During ‘Harvest: Art, Film and Food’, GOMA Talks explores food, its production, consumption, symbolism, and role in contemporary life and continues its partnership with national broadcaster ABC Radio National (RN). We asked Sarah Kanowski about her topic… food, art and life before hosting on Thursday 17 July. Our last GOMA Talks ‘Politics of food’ is with Paul Barclay (Big Ideas) on 31 July.
From the austerely beautiful still lifes of seventeenth-century Spanish painter Juan Sánchez Cotán, evoking international trade and the dawn of colonialism through the inclusion of food, flowers and spices, to the contemporary public art projects of Los Angeles-based collective Fallen Fruit, artists have made deep and provocative responses to the aesthetics, ethics and politics of food.
Food is essential to life but culture imagines the nature of that relationship in millions of ways. In the First World, we’ve moved from scarcity to excess, from hunger to hypertension, and our relationship to the land on which food is grown has changed dramatically. Food is one of the many ways we fashion an identity and flex our consumer muscle. We’re surrounded by the competing lures of fast versus slow food, paleo versus gastro-porn. It sometimes seems that food has replaced religion and politics as the territories on which we contest class, status and value.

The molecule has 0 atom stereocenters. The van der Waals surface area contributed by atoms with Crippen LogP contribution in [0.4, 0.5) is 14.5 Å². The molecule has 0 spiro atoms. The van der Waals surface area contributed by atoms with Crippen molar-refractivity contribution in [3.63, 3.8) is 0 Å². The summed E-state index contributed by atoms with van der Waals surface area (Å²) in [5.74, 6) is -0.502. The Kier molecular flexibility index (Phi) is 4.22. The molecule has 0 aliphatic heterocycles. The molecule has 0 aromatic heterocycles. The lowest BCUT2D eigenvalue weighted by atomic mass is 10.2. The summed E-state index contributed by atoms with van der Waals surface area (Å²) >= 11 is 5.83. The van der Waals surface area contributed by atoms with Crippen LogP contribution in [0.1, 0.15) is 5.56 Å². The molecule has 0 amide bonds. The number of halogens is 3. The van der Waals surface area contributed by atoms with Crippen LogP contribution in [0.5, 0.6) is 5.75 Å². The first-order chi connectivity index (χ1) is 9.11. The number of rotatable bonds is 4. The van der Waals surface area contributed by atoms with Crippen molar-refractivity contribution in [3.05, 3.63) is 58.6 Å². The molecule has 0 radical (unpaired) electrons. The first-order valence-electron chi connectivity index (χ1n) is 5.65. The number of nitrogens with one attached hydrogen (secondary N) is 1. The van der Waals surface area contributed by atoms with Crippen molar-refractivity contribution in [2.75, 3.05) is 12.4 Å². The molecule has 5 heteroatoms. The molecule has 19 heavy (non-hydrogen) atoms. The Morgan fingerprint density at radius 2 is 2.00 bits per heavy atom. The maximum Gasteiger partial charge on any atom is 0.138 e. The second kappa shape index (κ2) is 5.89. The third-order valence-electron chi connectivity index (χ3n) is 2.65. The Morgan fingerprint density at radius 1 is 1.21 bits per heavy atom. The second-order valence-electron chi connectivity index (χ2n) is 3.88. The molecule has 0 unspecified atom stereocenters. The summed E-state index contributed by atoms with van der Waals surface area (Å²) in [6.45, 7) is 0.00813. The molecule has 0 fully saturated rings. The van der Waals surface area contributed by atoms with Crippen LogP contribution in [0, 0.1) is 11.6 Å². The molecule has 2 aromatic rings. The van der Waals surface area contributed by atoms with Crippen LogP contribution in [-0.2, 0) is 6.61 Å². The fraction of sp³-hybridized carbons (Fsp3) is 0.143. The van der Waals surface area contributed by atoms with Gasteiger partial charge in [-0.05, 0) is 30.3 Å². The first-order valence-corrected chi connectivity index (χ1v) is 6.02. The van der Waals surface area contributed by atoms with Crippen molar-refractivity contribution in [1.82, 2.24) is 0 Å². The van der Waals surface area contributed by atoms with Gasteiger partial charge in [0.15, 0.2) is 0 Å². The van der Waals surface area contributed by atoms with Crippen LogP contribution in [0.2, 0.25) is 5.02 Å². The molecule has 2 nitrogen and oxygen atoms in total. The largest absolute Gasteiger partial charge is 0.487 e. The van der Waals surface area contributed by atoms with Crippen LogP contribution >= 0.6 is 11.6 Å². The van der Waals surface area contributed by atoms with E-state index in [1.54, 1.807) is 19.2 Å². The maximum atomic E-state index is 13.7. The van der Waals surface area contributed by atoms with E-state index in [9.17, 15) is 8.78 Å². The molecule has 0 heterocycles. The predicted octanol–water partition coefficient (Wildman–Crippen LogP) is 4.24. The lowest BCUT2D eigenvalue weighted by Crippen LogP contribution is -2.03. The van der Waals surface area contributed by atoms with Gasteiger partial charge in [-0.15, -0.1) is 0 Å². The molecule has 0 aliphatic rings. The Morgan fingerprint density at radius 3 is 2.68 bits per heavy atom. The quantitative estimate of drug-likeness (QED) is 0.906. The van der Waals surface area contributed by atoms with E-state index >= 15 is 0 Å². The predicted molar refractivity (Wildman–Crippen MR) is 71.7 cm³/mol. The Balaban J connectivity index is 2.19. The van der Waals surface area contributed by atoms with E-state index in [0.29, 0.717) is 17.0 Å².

The artworks brought together in ‘Harvest’ invite us to rethink how we look at food, how we talk about it, as well as how we grow and eat it. Contemporary Aboriginal and Torres Strait Islander artists such as Emily Kame Kngwarreye, who trace an ongoing connection between food, country and cultural knowledge, are shown alongside explorations of the global food trade, labour market, and considerations of ecology in food production. Whether it is through our own social history, culture or community, our relationship with food has a role to play in shaping cultural identities.